The Alpha Course
For everyone, whether new to Christianity, wanting to investigate, or just brushing up on the basics.
Alpha at Christ Church
I had been attending church for about four weeks following an invitation from young people who lived in my area. I had come to the place where I realised that Christians were a very different sort of people from the ones I had encountered before and that I was not one of them, although I was a member of the church. A week before I was converted I found that God kept breaking in to my life in dozens of different ways so that He was always on my mind. I had chance encounters with Canadian missionaries and other events as I drew closer to the time. Then on the particular night when I gave my life to God I went down to the Youth Club and found that it was not on and it became obvious to me that all my friends were Christians and that I would be very lonely without them. Fortunately somebody came along and encouraged me to go to a film event at the local school which the Youth Club were organising. There were two films, the second of which was one called : “The Thief in the Night” which made the point very clearly that God would come back and take all His special people to be with Him and leave the rest of us behind to get on with it. This had a profound impact on me because I knew I was not one of God’s people. I then got a lift to a follow up coffee bar meeting and on the way there I leant forward in the car and said to God, “Look, I know that you’re there. I know that I’m not really one of your people. I want to be one of your people and I don’t want to be left behind”.
I was born into a Christian family, I went to Sunday school regularly as a child, and I was confirmed in our local Anglican church as a young teenager. However, during my teenage years, the church I attended seemed to be totally out of touch and irrelevant to my life, and by the time I left home at the age of eighteen, I had become somewhat disillusioned. I gradually drifted away and filled my life with other things . I never stopped believing in God, but I decided that Christianity, and indeed any kind of ‘organised religion’ was not for me. I had too many unanswered questions and for many years felt more comfortable sitting on the fence.
About 15 years ago, when life was pretty difficult (to say the least) my son suddenly announced that a friend of his sang in the local church choir and that he too would like to sing. My daughter also expressed a desire to go along to church to sing in the choir and before I realised it, I was attending church with my three children regularly every Sunday. The amazing thing is that I really felt that I had ‘come home’.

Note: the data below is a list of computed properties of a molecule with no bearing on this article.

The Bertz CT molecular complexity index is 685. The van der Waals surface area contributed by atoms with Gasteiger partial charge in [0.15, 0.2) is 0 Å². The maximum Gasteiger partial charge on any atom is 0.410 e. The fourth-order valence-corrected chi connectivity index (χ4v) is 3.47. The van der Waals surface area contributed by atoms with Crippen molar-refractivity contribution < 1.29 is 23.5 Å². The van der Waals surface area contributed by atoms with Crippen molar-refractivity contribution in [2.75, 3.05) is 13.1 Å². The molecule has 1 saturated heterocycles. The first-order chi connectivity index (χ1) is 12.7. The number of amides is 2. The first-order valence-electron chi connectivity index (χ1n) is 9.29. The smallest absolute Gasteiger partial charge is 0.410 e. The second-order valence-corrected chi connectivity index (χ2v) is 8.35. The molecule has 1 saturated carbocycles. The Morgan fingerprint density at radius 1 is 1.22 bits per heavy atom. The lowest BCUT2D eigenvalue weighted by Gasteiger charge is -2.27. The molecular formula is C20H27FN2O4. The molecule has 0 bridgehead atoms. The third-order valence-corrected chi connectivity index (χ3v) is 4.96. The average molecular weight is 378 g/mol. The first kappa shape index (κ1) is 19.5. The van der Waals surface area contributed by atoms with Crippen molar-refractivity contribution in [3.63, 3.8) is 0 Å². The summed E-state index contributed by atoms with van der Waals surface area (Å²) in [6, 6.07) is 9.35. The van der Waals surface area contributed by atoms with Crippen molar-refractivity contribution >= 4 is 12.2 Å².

I know in my heart that I have always been a Christian … it just took a long time for me to realise it. I first began to appreciate how much God was important in my life following the death of my precious wife in February 1995, at the age of just 41. Apart from being my wife, Jocelyn was my best friend, and the major pit-prop in my life. Her death left a great big nothing in my life, which God filled with every form of pillow, mattress and other form of soft landing … although, again, I was not to realise this for a long time.
Gradually God began to show me how He was guiding me more, and ensure the hurt and loss was minimised as much as possible… After repeated attempts, six years ago on Christmas morning, God opened the door to Christ Church, and gave me the necessary push to finally allow me to enter his Kingdom. It was a magic feeling, and my whole life changed that day. I felt at home inside CCMH, and that warmth has not left me. It took me a while to realise quite how much I needed CCMH, and it seems, how much CCMH needed me.
I was born into a Christian family and grew up attending a Methodist church along with both my parents, my younger sister and two of my grandparents. I attended Sunday School and Girls’ Brigade eventually becoming both a Sunday School Teacher and a Young Leader. I am one of those people who are fortunate enough to be able to say that my faith has been a part of who I am all my life.
Through the support of those at home, at Church and then at the age of 17 those in my sixth form college Christian Union, I came to the decision that this was a way of life that I was sticking with. For me the way to mark this was through full immersion baptism and later confirmation into membership of the church.
Other Christians can be both the best and worst adverts for their faith and I was lucky enough to have one of the best adverts as a Grandad. There was a lot more to him than the little (5’2”!) old man shaking hands on the door each Sunday, and this showed me that being a Christian doesn’t weaken your personality – he was willing to accept change, even at the age of 94, and more importantly, accepted all people whoever they were.
In March 1989 my sister and I had a bad accident on the M25. A lorry went into us sending our little Renault 5 flying. We rolled over three times and my side of the car was missing! None of the emergency services could believe we had survived it. Thank God for seat belts! I thought at the time it was a complete miracle and that there must be a God.
Two people led me to church: my physiotherapist Fay, my spine had been shunted and I spent that summer on and off in traction, and she spoke about Southgate Church; Helen, my work mate on intensive care and friend, who spoke openly about Jesus. At the end of the summer I walked into Southgate Church on my own and gave my life to Jesus…